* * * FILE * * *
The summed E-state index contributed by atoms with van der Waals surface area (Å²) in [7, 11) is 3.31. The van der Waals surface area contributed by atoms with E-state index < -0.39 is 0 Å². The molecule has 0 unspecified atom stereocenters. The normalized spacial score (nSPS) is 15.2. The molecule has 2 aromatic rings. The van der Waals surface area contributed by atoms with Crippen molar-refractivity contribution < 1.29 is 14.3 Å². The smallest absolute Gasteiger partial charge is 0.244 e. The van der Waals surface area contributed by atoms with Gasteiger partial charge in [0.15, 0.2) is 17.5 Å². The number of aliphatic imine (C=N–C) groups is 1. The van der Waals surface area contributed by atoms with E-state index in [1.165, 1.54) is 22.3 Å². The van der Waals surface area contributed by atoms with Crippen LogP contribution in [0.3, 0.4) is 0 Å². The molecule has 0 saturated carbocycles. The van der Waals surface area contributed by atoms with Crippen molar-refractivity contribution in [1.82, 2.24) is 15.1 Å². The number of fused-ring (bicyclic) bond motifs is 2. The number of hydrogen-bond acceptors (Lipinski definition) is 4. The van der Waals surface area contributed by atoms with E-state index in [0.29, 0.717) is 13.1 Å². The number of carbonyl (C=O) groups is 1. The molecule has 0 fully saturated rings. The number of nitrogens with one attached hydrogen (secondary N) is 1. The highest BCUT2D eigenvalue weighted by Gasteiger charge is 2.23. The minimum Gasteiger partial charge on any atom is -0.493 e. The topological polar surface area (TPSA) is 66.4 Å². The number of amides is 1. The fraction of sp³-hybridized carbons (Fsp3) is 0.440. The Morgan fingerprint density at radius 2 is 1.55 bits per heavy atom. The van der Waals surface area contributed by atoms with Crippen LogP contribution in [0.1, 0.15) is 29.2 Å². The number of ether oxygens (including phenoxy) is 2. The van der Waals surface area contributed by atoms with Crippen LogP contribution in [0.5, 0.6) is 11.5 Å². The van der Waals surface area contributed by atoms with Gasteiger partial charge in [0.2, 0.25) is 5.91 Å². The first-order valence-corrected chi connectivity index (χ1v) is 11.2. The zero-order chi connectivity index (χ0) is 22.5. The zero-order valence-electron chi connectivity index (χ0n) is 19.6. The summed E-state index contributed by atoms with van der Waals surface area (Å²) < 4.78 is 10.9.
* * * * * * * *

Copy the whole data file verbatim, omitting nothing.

The summed E-state index contributed by atoms with van der Waals surface area (Å²) in [7, 11) is 3.31. The van der Waals surface area contributed by atoms with E-state index < -0.39 is 0 Å². The molecule has 0 unspecified atom stereocenters. The normalized spacial score (nSPS) is 15.2. The molecule has 2 aromatic rings. The van der Waals surface area contributed by atoms with Crippen molar-refractivity contribution < 1.29 is 14.3 Å². The smallest absolute Gasteiger partial charge is 0.244 e. The van der Waals surface area contributed by atoms with Gasteiger partial charge in [0.15, 0.2) is 17.5 Å². The number of aliphatic imine (C=N–C) groups is 1. The van der Waals surface area contributed by atoms with E-state index in [1.165, 1.54) is 22.3 Å². The van der Waals surface area contributed by atoms with Crippen LogP contribution in [0.3, 0.4) is 0 Å². The molecule has 0 saturated carbocycles. The van der Waals surface area contributed by atoms with Crippen molar-refractivity contribution in [1.82, 2.24) is 15.1 Å². The number of fused-ring (bicyclic) bond motifs is 2. The number of hydrogen-bond acceptors (Lipinski definition) is 4. The van der Waals surface area contributed by atoms with E-state index in [0.29, 0.717) is 13.1 Å². The number of carbonyl (C=O) groups is 1. The molecule has 0 fully saturated rings. The number of nitrogens with one attached hydrogen (secondary N) is 1. The highest BCUT2D eigenvalue weighted by Gasteiger charge is 2.23. The minimum Gasteiger partial charge on any atom is -0.493 e. The topological polar surface area (TPSA) is 66.4 Å². The number of amides is 1. The fraction of sp³-hybridized carbons (Fsp3) is 0.440. The Morgan fingerprint density at radius 2 is 1.55 bits per heavy atom. The van der Waals surface area contributed by atoms with Crippen LogP contribution in [0.1, 0.15) is 29.2 Å². The number of ether oxygens (including phenoxy) is 2. The van der Waals surface area contributed by atoms with Crippen LogP contribution in [0.5, 0.6) is 11.5 Å². The van der Waals surface area contributed by atoms with Gasteiger partial charge in [0.2, 0.25) is 5.91 Å². The first-order valence-corrected chi connectivity index (χ1v) is 11.2. The zero-order chi connectivity index (χ0) is 22.5. The zero-order valence-electron chi connectivity index (χ0n) is 19.6. The summed E-state index contributed by atoms with van der Waals surface area (Å²) < 4.78 is 10.9.